I also liked Silhouette Desire before they became all about millionaires and billionaires , Harlequin Temptation, and Loveswept all in the late 80s through mids. I used to write used bookstores around the country tracking down backlists for new-to-me authors in the pre-internet days. Category romance titles had a much wider range of settings and plots during the late 80s and 90s. Wordcounts seemed to get shorter and the variery of settings have dwindled.

My Target stopped carrying the Harlequin series all together and Wal-mart only has some of the lines. Plus they have a great rewards program. Harlequin was the first publisher who made their entire front-list available in digital. And they also offer the various series subscription in digital. I just wish they would figure out who owns the digital rights to many of the early 90s book them or the authors so we could get them in digital.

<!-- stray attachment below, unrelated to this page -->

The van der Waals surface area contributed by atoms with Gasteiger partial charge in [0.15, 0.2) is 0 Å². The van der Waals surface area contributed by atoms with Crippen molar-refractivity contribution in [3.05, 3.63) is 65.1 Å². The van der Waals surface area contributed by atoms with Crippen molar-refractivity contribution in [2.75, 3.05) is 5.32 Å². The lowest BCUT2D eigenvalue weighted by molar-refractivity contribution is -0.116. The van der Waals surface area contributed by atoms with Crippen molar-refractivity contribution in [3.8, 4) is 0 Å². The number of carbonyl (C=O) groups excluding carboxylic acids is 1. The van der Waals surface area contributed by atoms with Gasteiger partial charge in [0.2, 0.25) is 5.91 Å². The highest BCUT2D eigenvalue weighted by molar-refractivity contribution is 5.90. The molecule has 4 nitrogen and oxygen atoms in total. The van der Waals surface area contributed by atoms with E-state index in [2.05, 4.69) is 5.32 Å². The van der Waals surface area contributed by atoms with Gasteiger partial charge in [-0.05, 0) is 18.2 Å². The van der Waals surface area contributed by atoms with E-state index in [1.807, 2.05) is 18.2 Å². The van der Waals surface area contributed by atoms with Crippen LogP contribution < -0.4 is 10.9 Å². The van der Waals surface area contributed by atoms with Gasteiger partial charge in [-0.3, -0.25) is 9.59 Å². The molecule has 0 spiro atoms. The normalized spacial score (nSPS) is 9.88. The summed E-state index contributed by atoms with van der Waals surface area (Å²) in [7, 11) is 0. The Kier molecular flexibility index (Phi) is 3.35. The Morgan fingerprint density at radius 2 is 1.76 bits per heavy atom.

Though many of my favorites apparently are either no longer involved in published or have passed on and the heirs are unaware of the fact many of us would pay money to get these older books in digital format. My next post on harlequin will include an interview with an author who no longer pubs with harlequin and has instead moved to Tule and just received her rights back to her 26 book backlist.